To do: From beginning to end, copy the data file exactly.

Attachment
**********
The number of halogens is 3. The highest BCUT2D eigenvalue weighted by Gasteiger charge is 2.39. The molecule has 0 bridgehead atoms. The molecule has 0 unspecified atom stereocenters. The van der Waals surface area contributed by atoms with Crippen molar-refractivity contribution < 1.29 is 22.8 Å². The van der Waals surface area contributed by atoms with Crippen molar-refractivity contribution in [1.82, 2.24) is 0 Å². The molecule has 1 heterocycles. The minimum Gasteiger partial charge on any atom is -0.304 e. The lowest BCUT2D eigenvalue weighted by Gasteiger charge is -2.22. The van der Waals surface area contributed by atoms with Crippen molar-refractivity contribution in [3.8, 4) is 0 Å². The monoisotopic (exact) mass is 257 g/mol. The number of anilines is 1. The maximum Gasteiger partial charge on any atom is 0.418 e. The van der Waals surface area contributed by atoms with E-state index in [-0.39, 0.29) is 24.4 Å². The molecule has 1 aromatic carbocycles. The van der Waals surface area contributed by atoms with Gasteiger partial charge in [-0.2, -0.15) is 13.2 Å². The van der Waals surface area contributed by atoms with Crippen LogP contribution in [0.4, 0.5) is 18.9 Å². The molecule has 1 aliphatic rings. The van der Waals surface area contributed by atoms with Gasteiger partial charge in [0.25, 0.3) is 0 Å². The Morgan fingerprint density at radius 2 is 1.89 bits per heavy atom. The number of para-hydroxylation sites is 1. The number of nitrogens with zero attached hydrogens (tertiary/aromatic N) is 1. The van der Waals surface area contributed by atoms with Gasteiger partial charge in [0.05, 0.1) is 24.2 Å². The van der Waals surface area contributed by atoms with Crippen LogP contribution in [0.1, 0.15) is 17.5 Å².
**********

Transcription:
The number of halogens is 3. The highest BCUT2D eigenvalue weighted by Gasteiger charge is 2.39. The molecule has 0 bridgehead atoms. The molecule has 0 unspecified atom stereocenters. The van der Waals surface area contributed by atoms with Crippen molar-refractivity contribution < 1.29 is 22.8 Å². The van der Waals surface area contributed by atoms with Crippen molar-refractivity contribution in [1.82, 2.24) is 0 Å². The molecule has 1 heterocycles. The minimum Gasteiger partial charge on any atom is -0.304 e. The lowest BCUT2D eigenvalue weighted by Gasteiger charge is -2.22. The van der Waals surface area contributed by atoms with Crippen molar-refractivity contribution in [3.8, 4) is 0 Å². The monoisotopic (exact) mass is 257 g/mol. The number of anilines is 1. The maximum Gasteiger partial charge on any atom is 0.418 e. The van der Waals surface area contributed by atoms with E-state index in [-0.39, 0.29) is 24.4 Å². The molecule has 1 aromatic carbocycles. The van der Waals surface area contributed by atoms with Gasteiger partial charge in [-0.2, -0.15) is 13.2 Å². The van der Waals surface area contributed by atoms with Crippen LogP contribution in [0.4, 0.5) is 18.9 Å². The molecule has 1 aliphatic rings. The van der Waals surface area contributed by atoms with Gasteiger partial charge in [0.25, 0.3) is 0 Å². The Morgan fingerprint density at radius 2 is 1.89 bits per heavy atom. The number of para-hydroxylation sites is 1. The number of nitrogens with zero attached hydrogens (tertiary/aromatic N) is 1. The van der Waals surface area contributed by atoms with Gasteiger partial charge in [0.05, 0.1) is 24.2 Å². The van der Waals surface area contributed by atoms with Crippen LogP contribution in [0.1, 0.15) is 17.5 Å².